Review: ‘Nancy Sinatra’

Although it must be one of the most unexpected comebacks of the last several years, Nancy Sinatra's current return to the spotlight could serve as a model of how to do it -- though few entertainers could pose for Playboy, record a new album and headline a contemporary music showplace after a 20-year absence from the scene as successfully as Sinatra has. Truth is, few contemporary entertainers could mount a show with as much zip as Sinatra's House of Blues show.

Although it must be one of the most unexpected comebacks of the last several years, Nancy Sinatra’s current return to the spotlight could serve as a model of how to do it — though few entertainers could pose for Playboy, record a new album and headline a contemporary music showplace after a 20-year absence from the scene as successfully as Sinatra has. Truth is, few contemporary entertainers could mount a show with as much zip as Sinatra’s House of Blues show.

Sinatra, 54, performed for 80 minutes Wednesday night; she didn’t so much take the stage as command it with a show that was totally pro and a joy to longtime fans.

Backed by a terrific band led by studio vet Don Randi, and picking the best songs from her just-released Cougar album “One More Time,” she sang just about all of her ’60s hits.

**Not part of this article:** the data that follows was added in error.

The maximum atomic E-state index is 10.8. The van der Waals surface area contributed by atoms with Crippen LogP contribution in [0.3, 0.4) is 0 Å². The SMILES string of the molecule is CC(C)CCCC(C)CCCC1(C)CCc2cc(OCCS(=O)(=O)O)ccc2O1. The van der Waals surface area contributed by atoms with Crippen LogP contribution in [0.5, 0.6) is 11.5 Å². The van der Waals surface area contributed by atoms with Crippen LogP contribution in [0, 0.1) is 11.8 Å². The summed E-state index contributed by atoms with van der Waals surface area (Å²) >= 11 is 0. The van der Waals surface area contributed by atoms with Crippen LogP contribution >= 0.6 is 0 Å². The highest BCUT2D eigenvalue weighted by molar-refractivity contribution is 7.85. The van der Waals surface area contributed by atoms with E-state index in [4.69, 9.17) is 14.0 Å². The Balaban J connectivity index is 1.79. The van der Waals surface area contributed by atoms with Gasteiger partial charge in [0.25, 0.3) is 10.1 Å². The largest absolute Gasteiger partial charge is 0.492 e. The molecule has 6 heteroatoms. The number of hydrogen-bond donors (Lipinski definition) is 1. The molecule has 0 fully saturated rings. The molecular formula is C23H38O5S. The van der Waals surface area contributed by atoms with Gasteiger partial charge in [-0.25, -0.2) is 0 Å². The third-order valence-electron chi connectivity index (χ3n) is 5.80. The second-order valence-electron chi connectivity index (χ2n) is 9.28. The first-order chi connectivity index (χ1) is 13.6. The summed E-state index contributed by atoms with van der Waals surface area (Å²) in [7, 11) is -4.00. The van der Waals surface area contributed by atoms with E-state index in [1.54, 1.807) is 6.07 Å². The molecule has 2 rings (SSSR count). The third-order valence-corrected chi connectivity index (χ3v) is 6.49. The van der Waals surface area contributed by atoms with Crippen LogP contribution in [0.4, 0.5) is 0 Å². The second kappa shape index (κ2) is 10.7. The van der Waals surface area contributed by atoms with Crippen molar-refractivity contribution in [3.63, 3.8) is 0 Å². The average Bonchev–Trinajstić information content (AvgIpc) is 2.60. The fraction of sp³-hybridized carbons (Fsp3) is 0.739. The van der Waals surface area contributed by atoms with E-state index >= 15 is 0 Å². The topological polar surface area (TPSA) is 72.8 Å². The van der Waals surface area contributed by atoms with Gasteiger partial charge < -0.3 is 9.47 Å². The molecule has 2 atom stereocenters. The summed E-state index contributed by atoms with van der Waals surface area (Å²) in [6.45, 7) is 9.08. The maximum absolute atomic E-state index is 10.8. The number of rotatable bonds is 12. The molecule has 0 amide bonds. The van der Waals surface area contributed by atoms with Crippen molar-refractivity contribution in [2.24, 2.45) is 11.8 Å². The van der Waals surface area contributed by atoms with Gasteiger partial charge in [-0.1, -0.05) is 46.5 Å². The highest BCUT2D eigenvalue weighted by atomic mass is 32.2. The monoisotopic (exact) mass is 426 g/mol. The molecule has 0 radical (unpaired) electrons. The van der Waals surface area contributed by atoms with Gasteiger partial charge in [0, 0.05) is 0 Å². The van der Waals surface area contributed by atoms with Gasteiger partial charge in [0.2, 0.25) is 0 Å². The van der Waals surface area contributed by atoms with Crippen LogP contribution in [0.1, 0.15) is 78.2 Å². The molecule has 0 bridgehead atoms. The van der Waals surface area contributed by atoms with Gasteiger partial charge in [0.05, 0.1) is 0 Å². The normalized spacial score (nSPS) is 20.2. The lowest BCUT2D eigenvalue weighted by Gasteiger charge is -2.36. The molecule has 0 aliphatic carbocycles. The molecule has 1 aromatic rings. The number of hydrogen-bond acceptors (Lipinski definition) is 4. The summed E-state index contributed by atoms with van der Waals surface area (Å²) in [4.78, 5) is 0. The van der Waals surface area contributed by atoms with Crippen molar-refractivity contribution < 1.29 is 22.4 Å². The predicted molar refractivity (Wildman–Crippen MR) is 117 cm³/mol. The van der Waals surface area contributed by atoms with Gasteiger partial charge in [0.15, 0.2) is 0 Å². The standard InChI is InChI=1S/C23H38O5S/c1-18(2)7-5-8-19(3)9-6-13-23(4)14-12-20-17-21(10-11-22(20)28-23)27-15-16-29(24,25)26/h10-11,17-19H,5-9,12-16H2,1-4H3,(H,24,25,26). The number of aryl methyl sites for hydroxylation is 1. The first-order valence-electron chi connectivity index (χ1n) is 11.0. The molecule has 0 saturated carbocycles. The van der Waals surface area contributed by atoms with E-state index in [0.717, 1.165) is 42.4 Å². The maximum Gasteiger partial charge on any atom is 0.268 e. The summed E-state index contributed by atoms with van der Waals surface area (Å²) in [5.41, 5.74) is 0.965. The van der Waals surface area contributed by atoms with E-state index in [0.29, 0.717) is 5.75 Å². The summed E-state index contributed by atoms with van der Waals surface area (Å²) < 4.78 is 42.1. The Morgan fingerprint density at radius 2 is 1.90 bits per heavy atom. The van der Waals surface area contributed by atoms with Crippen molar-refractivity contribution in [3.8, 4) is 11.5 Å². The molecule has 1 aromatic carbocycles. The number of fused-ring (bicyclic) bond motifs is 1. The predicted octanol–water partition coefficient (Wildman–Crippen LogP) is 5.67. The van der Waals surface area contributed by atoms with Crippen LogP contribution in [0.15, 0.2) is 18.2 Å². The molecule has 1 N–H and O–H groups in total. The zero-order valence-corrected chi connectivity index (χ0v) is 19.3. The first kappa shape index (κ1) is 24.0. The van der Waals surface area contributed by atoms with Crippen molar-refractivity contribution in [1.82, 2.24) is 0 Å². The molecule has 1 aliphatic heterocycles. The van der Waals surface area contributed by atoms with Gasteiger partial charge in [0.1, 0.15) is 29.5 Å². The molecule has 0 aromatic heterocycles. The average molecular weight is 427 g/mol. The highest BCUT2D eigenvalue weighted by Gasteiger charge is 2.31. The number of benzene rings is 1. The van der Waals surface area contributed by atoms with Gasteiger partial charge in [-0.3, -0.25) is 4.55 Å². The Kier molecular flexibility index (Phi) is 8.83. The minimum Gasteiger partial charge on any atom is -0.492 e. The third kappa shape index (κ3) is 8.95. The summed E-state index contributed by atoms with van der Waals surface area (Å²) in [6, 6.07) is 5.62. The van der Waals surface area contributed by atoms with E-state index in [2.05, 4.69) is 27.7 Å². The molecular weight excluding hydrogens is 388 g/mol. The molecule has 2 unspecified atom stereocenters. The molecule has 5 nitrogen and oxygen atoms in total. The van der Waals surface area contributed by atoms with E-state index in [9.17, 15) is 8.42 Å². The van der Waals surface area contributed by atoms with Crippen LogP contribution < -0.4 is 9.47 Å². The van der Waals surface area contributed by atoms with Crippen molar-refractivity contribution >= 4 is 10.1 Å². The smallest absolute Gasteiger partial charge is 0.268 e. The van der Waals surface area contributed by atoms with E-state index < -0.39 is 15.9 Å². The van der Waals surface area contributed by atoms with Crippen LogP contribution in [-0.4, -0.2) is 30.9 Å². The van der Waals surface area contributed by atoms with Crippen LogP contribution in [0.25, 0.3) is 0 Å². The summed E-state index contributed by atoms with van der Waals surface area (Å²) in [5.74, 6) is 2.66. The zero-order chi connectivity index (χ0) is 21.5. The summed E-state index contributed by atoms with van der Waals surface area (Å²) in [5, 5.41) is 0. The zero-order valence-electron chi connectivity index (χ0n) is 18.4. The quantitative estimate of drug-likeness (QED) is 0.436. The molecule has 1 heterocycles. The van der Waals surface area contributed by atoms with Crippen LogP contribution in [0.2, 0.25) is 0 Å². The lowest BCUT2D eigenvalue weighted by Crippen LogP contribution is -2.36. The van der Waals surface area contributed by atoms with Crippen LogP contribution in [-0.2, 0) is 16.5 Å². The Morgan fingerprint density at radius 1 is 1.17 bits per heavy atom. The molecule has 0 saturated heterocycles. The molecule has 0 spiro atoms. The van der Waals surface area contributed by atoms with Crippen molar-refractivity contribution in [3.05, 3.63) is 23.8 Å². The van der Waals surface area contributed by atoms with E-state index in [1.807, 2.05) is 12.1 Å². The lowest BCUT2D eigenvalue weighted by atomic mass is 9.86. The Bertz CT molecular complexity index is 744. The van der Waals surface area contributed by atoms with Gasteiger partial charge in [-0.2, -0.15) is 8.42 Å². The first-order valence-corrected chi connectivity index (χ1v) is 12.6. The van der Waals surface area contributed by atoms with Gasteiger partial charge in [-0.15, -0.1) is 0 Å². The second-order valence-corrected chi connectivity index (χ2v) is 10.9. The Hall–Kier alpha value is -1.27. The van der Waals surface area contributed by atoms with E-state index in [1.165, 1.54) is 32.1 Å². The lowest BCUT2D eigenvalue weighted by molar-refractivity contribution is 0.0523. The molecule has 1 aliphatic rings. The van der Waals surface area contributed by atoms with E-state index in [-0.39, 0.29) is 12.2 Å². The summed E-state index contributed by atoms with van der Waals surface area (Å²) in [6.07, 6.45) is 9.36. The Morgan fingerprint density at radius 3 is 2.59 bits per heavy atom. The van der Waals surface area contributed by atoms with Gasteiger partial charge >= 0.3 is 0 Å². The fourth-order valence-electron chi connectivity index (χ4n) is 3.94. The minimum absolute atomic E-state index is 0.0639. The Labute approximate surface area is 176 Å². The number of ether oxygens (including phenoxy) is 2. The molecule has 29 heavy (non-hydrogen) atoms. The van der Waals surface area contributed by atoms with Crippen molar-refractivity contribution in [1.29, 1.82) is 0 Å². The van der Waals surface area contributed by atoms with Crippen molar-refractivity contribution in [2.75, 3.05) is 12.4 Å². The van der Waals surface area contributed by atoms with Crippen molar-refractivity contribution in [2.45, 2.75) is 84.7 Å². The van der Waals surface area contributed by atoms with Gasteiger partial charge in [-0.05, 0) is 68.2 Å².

An unannounced surprise was the appearance of Lee Hazlewood, who produced and composed most of her old hits, for a set of duets.

Striding confidently onstage in a short skirt, black leather jacket, dark glasses and cowboy boots, Sinatra opened with a medley of “How Does That Grab You, Darlin’?” and John Lennon’s “Run for Your Life.” Never much of a singer technically, she has personality to spare, and retains much of the spunky character that she and Hazlewood had cooked up in the studio.

A few numbers in, a screen lowered and scenes from the singer’s brief film career were projected, showing her in a number of fetching (often skimpy) outfits and often bizarre hairstyles.

Sinatra heads next for a series of East Coast dates.

Nancy Sinatra

(House of Blues; 800 capacity; $ 15)

Production

Promoted in-house. Reviewed April 19, 1995.

Cast

Band: Melanie Vasquez, Michael Hakes, Bobby Furgo, Charles Camper, Don Randi, Tom Lilly, Miles Robinson, Mike Faue.

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